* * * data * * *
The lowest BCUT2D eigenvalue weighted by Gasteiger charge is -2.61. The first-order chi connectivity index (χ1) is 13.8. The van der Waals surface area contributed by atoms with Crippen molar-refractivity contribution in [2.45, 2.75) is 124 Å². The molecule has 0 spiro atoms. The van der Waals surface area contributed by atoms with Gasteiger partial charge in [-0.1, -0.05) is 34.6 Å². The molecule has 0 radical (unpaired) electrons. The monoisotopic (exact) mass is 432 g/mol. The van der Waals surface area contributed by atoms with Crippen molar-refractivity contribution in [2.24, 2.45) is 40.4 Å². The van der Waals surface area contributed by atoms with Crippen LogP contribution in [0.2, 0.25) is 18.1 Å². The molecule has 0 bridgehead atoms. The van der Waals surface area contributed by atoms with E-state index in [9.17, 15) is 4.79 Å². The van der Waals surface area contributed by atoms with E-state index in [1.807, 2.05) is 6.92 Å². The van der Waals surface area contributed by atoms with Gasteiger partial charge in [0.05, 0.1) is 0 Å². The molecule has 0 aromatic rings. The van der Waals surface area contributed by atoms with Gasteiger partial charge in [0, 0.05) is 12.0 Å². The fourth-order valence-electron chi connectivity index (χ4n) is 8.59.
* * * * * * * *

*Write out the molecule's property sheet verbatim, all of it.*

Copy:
The lowest BCUT2D eigenvalue weighted by Gasteiger charge is -2.61. The first-order chi connectivity index (χ1) is 13.8. The van der Waals surface area contributed by atoms with Crippen molar-refractivity contribution in [2.45, 2.75) is 124 Å². The molecule has 0 spiro atoms. The van der Waals surface area contributed by atoms with Gasteiger partial charge in [-0.1, -0.05) is 34.6 Å². The molecule has 0 radical (unpaired) electrons. The monoisotopic (exact) mass is 432 g/mol. The van der Waals surface area contributed by atoms with Crippen molar-refractivity contribution in [2.24, 2.45) is 40.4 Å². The van der Waals surface area contributed by atoms with Crippen LogP contribution in [0.2, 0.25) is 18.1 Å². The molecule has 0 bridgehead atoms. The van der Waals surface area contributed by atoms with E-state index in [9.17, 15) is 4.79 Å². The van der Waals surface area contributed by atoms with E-state index in [1.807, 2.05) is 6.92 Å². The van der Waals surface area contributed by atoms with Gasteiger partial charge in [0.05, 0.1) is 0 Å². The molecule has 0 aromatic rings. The van der Waals surface area contributed by atoms with Gasteiger partial charge in [0, 0.05) is 12.0 Å². The fourth-order valence-electron chi connectivity index (χ4n) is 8.59.